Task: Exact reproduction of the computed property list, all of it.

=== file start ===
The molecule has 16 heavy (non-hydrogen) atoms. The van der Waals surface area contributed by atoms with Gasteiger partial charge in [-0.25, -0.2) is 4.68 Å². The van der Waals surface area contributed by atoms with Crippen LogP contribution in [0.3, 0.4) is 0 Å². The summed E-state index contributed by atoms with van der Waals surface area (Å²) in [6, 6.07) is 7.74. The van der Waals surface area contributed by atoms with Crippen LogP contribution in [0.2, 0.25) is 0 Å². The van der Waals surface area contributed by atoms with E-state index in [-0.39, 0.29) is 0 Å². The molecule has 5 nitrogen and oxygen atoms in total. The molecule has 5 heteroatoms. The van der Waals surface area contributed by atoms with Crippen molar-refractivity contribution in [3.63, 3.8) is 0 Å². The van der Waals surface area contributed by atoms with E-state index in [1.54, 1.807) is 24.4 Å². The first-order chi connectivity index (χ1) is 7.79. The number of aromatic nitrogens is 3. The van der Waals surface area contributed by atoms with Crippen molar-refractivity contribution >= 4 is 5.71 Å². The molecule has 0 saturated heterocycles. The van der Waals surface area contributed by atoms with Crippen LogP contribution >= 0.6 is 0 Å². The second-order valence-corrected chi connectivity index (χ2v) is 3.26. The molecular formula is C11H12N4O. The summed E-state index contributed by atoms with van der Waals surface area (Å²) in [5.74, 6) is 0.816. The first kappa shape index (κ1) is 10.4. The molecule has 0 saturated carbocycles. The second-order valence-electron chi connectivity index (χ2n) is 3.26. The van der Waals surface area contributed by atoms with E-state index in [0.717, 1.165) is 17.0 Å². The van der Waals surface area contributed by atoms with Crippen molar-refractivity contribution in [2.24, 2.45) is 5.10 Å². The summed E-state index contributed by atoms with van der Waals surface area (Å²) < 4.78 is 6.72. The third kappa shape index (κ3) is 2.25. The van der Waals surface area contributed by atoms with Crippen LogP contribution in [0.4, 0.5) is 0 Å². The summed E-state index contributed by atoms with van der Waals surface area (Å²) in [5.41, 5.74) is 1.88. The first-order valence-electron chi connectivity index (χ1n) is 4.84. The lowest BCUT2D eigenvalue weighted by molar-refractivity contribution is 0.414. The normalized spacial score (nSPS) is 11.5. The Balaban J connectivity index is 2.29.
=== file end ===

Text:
The molecule has 16 heavy (non-hydrogen) atoms. The van der Waals surface area contributed by atoms with Gasteiger partial charge in [-0.25, -0.2) is 4.68 Å². The van der Waals surface area contributed by atoms with Crippen LogP contribution in [0.3, 0.4) is 0 Å². The summed E-state index contributed by atoms with van der Waals surface area (Å²) in [6, 6.07) is 7.74. The van der Waals surface area contributed by atoms with Crippen LogP contribution in [0.2, 0.25) is 0 Å². The van der Waals surface area contributed by atoms with E-state index in [-0.39, 0.29) is 0 Å². The molecule has 5 nitrogen and oxygen atoms in total. The molecule has 5 heteroatoms. The van der Waals surface area contributed by atoms with Crippen molar-refractivity contribution in [3.63, 3.8) is 0 Å². The van der Waals surface area contributed by atoms with E-state index in [1.54, 1.807) is 24.4 Å². The first-order chi connectivity index (χ1) is 7.79. The number of aromatic nitrogens is 3. The van der Waals surface area contributed by atoms with Crippen molar-refractivity contribution >= 4 is 5.71 Å². The molecule has 0 saturated heterocycles. The van der Waals surface area contributed by atoms with Crippen LogP contribution >= 0.6 is 0 Å². The second-order valence-corrected chi connectivity index (χ2v) is 3.26. The molecular formula is C11H12N4O. The summed E-state index contributed by atoms with van der Waals surface area (Å²) in [5.74, 6) is 0.816. The first kappa shape index (κ1) is 10.4. The molecule has 0 saturated carbocycles. The second-order valence-electron chi connectivity index (χ2n) is 3.26. The van der Waals surface area contributed by atoms with E-state index in [0.717, 1.165) is 17.0 Å². The van der Waals surface area contributed by atoms with Crippen molar-refractivity contribution in [2.24, 2.45) is 5.10 Å². The summed E-state index contributed by atoms with van der Waals surface area (Å²) < 4.78 is 6.72. The third kappa shape index (κ3) is 2.25. The van der Waals surface area contributed by atoms with Crippen LogP contribution in [0.4, 0.5) is 0 Å². The summed E-state index contributed by atoms with van der Waals surface area (Å²) in [5.41, 5.74) is 1.88. The first-order valence-electron chi connectivity index (χ1n) is 4.84. The lowest BCUT2D eigenvalue weighted by molar-refractivity contribution is 0.414. The normalized spacial score (nSPS) is 11.5. The Balaban J connectivity index is 2.29.